ST. MARYS, Ga. – Georgia Gov. Brian Kemp extended the state’s public health emergency Thursday, but announced that bars and nightclubs can reopen next week if they choose.
The public health state of emergency is now extended through July 12.
Beginning on Monday, bars and nightclubs can reopen as long as they abide by strict sanitation and social distancing rules. Kemp said they must meet 39 mandatory measures to ensure patron wellbeing. They include:
- Screening workers for illness
- Limiting the number of people in the building to 25 people, or 35% of total occupancy
- Requiring the facility to be thoroughly and regularly sanitized
- Only serving drinks to seated patrons, or those in designated areas,
- Limiting party size to six people
- Preventing patrons from congregating
Live performance venues will remain closed, Kemp said.
Additionally, Kemp said the shelter in place order for Georgians who are 65 and older, or medically fragile, will continue through June 12. The order strongly encourages all Georgians to wear face coverings in public.
Staff at The Bucket in St. Marys are spending the weekend finishing up painting and renovations.
Owners Michael and AnnMarie Ott said their bar has shuttered for ten weeks, costing them $2,000 a month in bills with no revenue coming in.
“If it went much longer, we probably would’ve had to locked the doors,” Michael Ott said. “Because money only lasts so long. You still have all your bills to pay."
But they finally got the green light from the governor, so this weekend the couple is getting creative with seating arrangements at the business. They’re converting the pool table into spaced-out seating and removing bar stools that aren’t six feet apart from another. The retired Navy veterans will also set up their back patio with picnic tables and umbrellas.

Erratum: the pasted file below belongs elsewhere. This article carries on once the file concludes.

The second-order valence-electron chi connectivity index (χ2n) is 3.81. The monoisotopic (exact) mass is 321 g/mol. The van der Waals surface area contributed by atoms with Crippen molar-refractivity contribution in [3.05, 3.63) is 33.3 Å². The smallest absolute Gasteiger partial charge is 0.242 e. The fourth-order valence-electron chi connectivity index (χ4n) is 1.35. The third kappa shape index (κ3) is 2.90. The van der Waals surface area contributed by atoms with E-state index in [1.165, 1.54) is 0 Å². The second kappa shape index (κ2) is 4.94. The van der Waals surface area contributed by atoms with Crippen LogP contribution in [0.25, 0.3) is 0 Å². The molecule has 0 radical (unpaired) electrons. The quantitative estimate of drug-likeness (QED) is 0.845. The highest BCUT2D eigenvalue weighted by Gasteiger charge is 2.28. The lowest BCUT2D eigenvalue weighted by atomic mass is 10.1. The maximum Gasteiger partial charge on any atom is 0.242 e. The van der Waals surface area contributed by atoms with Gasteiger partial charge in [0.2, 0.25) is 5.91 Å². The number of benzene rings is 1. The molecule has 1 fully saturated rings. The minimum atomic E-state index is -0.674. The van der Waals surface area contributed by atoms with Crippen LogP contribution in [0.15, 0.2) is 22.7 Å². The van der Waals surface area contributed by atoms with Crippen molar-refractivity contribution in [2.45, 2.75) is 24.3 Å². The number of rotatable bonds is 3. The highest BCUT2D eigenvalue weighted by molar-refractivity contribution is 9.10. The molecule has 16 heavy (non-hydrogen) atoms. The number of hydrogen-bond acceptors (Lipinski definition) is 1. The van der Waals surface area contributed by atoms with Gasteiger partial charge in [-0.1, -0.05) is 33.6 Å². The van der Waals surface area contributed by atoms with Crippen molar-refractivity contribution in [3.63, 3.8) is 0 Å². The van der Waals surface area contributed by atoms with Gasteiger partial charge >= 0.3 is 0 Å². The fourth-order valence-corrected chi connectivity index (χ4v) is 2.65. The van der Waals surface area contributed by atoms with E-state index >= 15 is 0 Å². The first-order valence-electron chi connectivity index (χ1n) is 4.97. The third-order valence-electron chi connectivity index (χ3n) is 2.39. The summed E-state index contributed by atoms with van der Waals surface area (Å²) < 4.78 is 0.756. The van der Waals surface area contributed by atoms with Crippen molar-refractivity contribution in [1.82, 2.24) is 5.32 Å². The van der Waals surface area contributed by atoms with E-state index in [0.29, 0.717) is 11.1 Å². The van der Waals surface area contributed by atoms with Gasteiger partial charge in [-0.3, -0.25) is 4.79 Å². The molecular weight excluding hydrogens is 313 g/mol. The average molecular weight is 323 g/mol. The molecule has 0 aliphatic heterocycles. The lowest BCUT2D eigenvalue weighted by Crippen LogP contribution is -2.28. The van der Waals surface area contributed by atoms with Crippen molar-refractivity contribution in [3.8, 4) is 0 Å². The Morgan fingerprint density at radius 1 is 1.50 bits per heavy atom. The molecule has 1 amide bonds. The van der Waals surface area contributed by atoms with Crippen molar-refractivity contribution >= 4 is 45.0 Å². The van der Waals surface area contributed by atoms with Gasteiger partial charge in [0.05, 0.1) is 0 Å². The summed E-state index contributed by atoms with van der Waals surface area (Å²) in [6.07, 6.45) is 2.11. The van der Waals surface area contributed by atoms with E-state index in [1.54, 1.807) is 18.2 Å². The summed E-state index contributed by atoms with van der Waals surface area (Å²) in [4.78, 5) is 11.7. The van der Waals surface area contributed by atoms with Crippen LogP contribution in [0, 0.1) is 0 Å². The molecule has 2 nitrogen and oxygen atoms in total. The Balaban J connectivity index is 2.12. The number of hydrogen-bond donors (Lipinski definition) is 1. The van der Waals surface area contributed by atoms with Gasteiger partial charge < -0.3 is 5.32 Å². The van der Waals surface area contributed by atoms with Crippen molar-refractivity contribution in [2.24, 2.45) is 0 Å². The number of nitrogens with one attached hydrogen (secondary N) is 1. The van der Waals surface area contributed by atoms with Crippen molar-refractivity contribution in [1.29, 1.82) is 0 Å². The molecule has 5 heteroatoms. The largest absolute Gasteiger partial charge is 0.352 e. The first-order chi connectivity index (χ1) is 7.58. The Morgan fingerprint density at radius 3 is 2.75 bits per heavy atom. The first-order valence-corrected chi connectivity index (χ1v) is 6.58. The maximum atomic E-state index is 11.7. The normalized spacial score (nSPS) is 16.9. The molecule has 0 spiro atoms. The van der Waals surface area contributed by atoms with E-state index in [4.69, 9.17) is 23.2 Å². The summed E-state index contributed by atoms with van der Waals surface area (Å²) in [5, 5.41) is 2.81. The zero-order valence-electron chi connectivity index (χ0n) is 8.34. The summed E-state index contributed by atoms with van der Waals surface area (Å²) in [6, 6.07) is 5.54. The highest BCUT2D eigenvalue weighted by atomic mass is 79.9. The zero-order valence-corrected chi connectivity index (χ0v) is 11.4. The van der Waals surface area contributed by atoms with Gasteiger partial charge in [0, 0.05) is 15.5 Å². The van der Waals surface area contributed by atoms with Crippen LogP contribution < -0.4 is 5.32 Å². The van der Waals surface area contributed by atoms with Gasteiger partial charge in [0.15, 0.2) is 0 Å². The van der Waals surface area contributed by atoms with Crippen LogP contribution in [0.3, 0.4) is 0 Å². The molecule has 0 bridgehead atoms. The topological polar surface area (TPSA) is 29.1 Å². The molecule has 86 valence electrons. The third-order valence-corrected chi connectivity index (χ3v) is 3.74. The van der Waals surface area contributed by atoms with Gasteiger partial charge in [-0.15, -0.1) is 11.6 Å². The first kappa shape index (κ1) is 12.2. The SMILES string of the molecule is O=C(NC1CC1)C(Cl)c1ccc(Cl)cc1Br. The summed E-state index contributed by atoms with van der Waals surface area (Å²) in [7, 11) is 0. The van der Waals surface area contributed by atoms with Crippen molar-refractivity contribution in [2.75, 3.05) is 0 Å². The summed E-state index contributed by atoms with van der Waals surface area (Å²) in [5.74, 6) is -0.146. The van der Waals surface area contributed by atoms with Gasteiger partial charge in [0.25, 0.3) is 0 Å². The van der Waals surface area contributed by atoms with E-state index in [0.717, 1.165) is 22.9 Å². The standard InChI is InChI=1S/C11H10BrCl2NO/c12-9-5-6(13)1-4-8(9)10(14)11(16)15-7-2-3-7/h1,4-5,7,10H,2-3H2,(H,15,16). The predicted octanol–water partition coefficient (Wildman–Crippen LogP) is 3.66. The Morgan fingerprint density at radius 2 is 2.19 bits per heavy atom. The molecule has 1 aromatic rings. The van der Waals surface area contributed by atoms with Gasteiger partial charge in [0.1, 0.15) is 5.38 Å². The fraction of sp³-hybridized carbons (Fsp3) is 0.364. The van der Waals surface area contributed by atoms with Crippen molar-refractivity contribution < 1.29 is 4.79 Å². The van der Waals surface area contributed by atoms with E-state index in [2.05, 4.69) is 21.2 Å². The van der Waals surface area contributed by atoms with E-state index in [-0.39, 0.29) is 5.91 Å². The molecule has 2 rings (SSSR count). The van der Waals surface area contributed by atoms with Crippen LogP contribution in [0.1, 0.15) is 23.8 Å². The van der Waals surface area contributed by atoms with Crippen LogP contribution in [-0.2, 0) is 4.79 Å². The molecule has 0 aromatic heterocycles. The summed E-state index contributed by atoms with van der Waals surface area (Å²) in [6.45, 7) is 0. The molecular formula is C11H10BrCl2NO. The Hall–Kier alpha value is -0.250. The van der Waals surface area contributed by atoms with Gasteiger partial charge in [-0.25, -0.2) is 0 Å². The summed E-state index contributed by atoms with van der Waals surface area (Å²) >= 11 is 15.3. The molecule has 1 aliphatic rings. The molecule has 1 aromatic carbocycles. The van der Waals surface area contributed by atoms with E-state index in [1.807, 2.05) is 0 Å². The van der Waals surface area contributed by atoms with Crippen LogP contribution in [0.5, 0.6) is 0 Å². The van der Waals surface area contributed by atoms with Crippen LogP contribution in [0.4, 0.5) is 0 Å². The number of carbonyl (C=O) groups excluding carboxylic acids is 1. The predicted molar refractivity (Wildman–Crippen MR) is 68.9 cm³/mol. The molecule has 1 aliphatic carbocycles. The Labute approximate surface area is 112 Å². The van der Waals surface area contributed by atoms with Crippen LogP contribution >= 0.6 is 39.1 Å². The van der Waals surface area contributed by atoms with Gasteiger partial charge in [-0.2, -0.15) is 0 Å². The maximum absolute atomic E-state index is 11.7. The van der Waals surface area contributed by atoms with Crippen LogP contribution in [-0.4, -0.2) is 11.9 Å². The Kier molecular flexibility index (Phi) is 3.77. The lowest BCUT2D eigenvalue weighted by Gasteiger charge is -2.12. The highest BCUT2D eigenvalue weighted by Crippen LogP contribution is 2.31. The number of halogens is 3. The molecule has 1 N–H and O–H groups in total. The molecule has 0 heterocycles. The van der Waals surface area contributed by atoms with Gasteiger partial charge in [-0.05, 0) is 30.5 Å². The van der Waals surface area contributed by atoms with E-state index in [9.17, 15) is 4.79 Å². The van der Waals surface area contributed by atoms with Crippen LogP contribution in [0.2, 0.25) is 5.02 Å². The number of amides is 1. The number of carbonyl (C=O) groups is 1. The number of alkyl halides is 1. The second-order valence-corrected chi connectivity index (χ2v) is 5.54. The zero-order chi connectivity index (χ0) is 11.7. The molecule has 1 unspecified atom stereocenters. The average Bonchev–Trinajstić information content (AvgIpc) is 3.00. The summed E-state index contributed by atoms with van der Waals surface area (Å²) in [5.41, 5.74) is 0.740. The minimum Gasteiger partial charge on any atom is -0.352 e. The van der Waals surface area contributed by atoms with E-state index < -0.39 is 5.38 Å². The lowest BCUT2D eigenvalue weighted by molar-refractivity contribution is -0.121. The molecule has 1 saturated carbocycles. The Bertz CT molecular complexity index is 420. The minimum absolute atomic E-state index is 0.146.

Employees and bartenders will all wear a mask, but Otts said customers do not have to. “It’d be very hard to drink a beer with a mask on,” Michael Ott said.
There will also be hand sanitizing stations set up.
The Bucket doesn’t get a lot of tourists — it’s a local-based clientele — so one of the hardest parts has been missing out on their regulars. To Michael and AnnMarie, this place feels like home for them.
“It really does, I mean everybody’s one basically in here," Michael Ott said.
For the past two moths, the only way Ruth Thigpen, an employee at the Whistle Stop Lounge, saw any customers has been through a drive-thru window at the liquor store attached to the bar.
“We don’t have the excitement like we normally do with everybody coming to play pool," Thigpen said.
Steven Ellison, a customer, said he’s looking forward to the lounge reopening.
“They’ve got the coldest beer in town," he said. "I’ll probably stop here after work and get a beer.”
Thigpen said the Whistle Stop Lounge is still figuring out plans to make sure they’re following all of the guidelines, they plan to be open on Monday.